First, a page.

There’s been a lot of talk about syncretism on MissionalCOG, but what passes for it in the Church of God is nothing compared to this:
Bishop Geralyn Wolf of the Diocese of Rhode Island has inhibited the Rev. Ann Holmes Redding for publicly professing her adherence to the Muslim faith.
The notice states that the diocesan “Standing Committee has determined that Dr. Redding abandoned the Communion of the Episcopal Church by formal admission into a religious body not in communion with the Episcopal Church. The bishop has affirmed that determination…”
Redding’s knowledge of Islam grew after her arrival at Seattle’s St. Mark’s Cathedral (http://www.saintmarks.org) as director of faith formation and renewal in 2001. “There was already interest in the parish about interfaith relations, and of course interest in Islam grew exponentially,” she said. She currently lives in Seattle, but no longer works at St. Mark’s. She teaches at a Jesuit seminary but is canonically resident in Rhode Island and therefore under Wolf’s authority.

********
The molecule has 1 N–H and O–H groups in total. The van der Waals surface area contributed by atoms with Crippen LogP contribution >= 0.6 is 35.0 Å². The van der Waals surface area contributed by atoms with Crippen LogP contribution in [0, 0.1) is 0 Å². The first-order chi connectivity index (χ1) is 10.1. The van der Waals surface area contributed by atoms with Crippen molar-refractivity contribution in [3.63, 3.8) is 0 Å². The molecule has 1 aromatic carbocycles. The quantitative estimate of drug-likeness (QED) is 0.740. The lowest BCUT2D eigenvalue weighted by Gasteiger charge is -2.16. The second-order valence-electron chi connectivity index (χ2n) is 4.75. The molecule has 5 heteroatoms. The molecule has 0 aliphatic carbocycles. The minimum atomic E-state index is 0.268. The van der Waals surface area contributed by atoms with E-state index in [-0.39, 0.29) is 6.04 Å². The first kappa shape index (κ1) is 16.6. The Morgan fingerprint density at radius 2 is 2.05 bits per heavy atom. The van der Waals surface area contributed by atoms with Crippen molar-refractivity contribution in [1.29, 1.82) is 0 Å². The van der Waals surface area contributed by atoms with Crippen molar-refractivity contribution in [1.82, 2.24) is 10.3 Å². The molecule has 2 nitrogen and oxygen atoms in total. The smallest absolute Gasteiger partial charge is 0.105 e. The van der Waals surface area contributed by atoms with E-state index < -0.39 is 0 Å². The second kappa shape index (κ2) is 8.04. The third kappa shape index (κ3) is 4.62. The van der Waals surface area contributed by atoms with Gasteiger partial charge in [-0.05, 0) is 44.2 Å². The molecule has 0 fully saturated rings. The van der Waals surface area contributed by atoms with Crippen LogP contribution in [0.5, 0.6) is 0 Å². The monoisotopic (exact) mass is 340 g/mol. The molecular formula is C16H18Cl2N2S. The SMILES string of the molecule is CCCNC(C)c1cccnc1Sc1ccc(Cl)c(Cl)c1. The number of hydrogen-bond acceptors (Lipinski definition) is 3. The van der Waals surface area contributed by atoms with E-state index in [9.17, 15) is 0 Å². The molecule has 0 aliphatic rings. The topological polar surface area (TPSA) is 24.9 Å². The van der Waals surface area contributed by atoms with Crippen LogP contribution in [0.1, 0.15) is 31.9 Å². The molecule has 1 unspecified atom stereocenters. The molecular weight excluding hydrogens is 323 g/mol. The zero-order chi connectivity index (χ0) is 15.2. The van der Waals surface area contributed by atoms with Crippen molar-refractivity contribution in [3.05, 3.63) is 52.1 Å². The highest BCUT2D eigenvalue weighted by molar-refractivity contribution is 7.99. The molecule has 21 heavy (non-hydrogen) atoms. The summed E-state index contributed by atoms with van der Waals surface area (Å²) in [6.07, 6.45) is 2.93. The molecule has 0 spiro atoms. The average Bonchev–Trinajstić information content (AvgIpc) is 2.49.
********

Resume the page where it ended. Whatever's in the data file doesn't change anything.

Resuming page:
While serving at St. Mark’s, said Redding in an interview, “I was facing a personal crisis and I needed to surrender. I did know that the word ‘Islam’ means ‘surrender,” but I was surprised when I received what I believe is one of the few invitations I’ve received from God in my life, and that unexpected invitation was to surrender by taking my Shahadah.
In all of the inhibitions, depositions and lawsuits that have characterised Episcopal life these last few years, I have to say that Bishop Wolf–herself a convert from Judaism–has got it right. You can’t be a Muslim and a Christian at the same time.
The immediate problem now for Redding is that Islam doesn’t have women imams, so she’s back to the mosque floor, so to speak. And then, of course, there’s this…